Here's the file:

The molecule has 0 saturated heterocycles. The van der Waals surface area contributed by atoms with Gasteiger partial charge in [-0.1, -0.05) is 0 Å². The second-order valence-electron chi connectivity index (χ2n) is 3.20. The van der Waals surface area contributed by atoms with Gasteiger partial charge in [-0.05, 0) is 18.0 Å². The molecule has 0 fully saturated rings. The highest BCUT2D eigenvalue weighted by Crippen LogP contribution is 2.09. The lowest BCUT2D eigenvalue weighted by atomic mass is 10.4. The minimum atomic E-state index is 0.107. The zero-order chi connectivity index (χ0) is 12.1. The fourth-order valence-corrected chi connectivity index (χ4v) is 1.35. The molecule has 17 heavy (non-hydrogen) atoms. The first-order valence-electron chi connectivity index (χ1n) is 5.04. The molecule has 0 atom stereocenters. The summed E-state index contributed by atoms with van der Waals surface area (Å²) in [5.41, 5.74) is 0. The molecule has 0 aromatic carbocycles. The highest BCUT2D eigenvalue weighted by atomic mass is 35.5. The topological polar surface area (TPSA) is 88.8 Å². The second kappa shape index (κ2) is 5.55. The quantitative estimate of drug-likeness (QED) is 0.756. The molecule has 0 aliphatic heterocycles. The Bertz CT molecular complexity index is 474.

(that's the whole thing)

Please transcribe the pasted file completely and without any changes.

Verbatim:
The molecule has 0 saturated heterocycles. The van der Waals surface area contributed by atoms with Gasteiger partial charge in [-0.1, -0.05) is 0 Å². The second-order valence-electron chi connectivity index (χ2n) is 3.20. The van der Waals surface area contributed by atoms with Gasteiger partial charge in [-0.05, 0) is 18.0 Å². The molecule has 0 fully saturated rings. The highest BCUT2D eigenvalue weighted by Crippen LogP contribution is 2.09. The lowest BCUT2D eigenvalue weighted by atomic mass is 10.4. The minimum atomic E-state index is 0.107. The zero-order chi connectivity index (χ0) is 12.1. The fourth-order valence-corrected chi connectivity index (χ4v) is 1.35. The molecule has 17 heavy (non-hydrogen) atoms. The first-order valence-electron chi connectivity index (χ1n) is 5.04. The molecule has 0 atom stereocenters. The summed E-state index contributed by atoms with van der Waals surface area (Å²) in [5.41, 5.74) is 0. The molecule has 0 aromatic carbocycles. The highest BCUT2D eigenvalue weighted by atomic mass is 35.5. The topological polar surface area (TPSA) is 88.8 Å². The second kappa shape index (κ2) is 5.55. The quantitative estimate of drug-likeness (QED) is 0.756. The molecule has 0 aliphatic heterocycles. The Bertz CT molecular complexity index is 474.